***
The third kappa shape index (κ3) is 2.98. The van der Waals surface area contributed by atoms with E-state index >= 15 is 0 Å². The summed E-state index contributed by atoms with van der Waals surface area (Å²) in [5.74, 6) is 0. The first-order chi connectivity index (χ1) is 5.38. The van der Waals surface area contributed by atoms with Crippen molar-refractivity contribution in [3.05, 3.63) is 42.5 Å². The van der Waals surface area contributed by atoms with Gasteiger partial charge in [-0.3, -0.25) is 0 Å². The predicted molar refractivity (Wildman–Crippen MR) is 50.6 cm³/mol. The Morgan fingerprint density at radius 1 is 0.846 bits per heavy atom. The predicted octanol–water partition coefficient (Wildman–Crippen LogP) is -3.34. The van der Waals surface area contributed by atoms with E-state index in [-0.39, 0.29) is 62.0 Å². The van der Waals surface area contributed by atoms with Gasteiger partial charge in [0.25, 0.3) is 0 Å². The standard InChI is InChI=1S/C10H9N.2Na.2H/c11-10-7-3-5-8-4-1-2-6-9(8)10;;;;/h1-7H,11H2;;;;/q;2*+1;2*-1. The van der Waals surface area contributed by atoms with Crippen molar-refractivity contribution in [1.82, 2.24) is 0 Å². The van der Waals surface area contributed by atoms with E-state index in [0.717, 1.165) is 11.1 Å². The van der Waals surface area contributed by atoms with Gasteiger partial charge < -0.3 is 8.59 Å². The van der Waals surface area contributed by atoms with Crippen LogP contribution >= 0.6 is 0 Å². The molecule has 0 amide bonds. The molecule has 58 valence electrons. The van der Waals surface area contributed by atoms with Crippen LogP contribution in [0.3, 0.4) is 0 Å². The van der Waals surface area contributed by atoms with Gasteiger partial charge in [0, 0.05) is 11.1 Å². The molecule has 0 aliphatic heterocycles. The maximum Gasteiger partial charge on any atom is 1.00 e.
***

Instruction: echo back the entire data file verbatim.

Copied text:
The third kappa shape index (κ3) is 2.98. The van der Waals surface area contributed by atoms with E-state index >= 15 is 0 Å². The summed E-state index contributed by atoms with van der Waals surface area (Å²) in [5.74, 6) is 0. The first-order chi connectivity index (χ1) is 5.38. The van der Waals surface area contributed by atoms with Crippen molar-refractivity contribution in [3.05, 3.63) is 42.5 Å². The van der Waals surface area contributed by atoms with Gasteiger partial charge in [-0.3, -0.25) is 0 Å². The predicted molar refractivity (Wildman–Crippen MR) is 50.6 cm³/mol. The Morgan fingerprint density at radius 1 is 0.846 bits per heavy atom. The predicted octanol–water partition coefficient (Wildman–Crippen LogP) is -3.34. The van der Waals surface area contributed by atoms with E-state index in [-0.39, 0.29) is 62.0 Å². The van der Waals surface area contributed by atoms with Gasteiger partial charge in [0.25, 0.3) is 0 Å². The standard InChI is InChI=1S/C10H9N.2Na.2H/c11-10-7-3-5-8-4-1-2-6-9(8)10;;;;/h1-7H,11H2;;;;/q;2*+1;2*-1. The van der Waals surface area contributed by atoms with Crippen molar-refractivity contribution in [1.82, 2.24) is 0 Å². The van der Waals surface area contributed by atoms with E-state index in [0.717, 1.165) is 11.1 Å². The van der Waals surface area contributed by atoms with Gasteiger partial charge < -0.3 is 8.59 Å². The van der Waals surface area contributed by atoms with Crippen LogP contribution >= 0.6 is 0 Å². The molecule has 0 amide bonds. The molecule has 58 valence electrons. The van der Waals surface area contributed by atoms with Crippen LogP contribution in [0.3, 0.4) is 0 Å². The van der Waals surface area contributed by atoms with Gasteiger partial charge in [0, 0.05) is 11.1 Å². The molecule has 0 aliphatic heterocycles. The maximum Gasteiger partial charge on any atom is 1.00 e.